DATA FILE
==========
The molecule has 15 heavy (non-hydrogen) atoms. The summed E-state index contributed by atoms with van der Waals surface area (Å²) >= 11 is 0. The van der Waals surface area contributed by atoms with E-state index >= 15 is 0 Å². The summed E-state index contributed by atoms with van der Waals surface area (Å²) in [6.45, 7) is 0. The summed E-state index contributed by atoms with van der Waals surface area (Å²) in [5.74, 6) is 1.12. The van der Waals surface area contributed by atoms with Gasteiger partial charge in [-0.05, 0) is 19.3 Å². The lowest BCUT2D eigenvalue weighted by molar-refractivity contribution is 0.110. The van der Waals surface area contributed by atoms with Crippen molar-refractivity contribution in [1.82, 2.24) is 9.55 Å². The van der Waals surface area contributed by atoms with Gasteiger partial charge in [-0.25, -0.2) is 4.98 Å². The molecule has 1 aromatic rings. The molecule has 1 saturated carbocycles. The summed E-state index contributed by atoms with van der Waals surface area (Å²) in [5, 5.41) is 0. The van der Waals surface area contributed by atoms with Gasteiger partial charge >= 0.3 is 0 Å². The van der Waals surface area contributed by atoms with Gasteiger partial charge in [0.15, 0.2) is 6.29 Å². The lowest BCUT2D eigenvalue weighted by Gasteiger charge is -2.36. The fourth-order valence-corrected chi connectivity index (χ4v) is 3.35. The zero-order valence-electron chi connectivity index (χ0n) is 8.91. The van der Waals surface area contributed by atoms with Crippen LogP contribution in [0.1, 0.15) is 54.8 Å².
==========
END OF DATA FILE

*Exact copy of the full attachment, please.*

The molecule has 15 heavy (non-hydrogen) atoms. The summed E-state index contributed by atoms with van der Waals surface area (Å²) >= 11 is 0. The van der Waals surface area contributed by atoms with E-state index >= 15 is 0 Å². The summed E-state index contributed by atoms with van der Waals surface area (Å²) in [6.45, 7) is 0. The summed E-state index contributed by atoms with van der Waals surface area (Å²) in [5.74, 6) is 1.12. The van der Waals surface area contributed by atoms with Gasteiger partial charge in [-0.05, 0) is 19.3 Å². The lowest BCUT2D eigenvalue weighted by molar-refractivity contribution is 0.110. The van der Waals surface area contributed by atoms with Crippen molar-refractivity contribution in [1.82, 2.24) is 9.55 Å². The van der Waals surface area contributed by atoms with Gasteiger partial charge in [-0.25, -0.2) is 4.98 Å². The molecule has 1 aromatic rings. The molecule has 1 saturated carbocycles. The summed E-state index contributed by atoms with van der Waals surface area (Å²) in [5, 5.41) is 0. The van der Waals surface area contributed by atoms with Gasteiger partial charge >= 0.3 is 0 Å². The van der Waals surface area contributed by atoms with Gasteiger partial charge in [0.15, 0.2) is 6.29 Å². The lowest BCUT2D eigenvalue weighted by Gasteiger charge is -2.36. The fourth-order valence-corrected chi connectivity index (χ4v) is 3.35. The zero-order valence-electron chi connectivity index (χ0n) is 8.91. The van der Waals surface area contributed by atoms with Crippen LogP contribution in [0.1, 0.15) is 54.8 Å².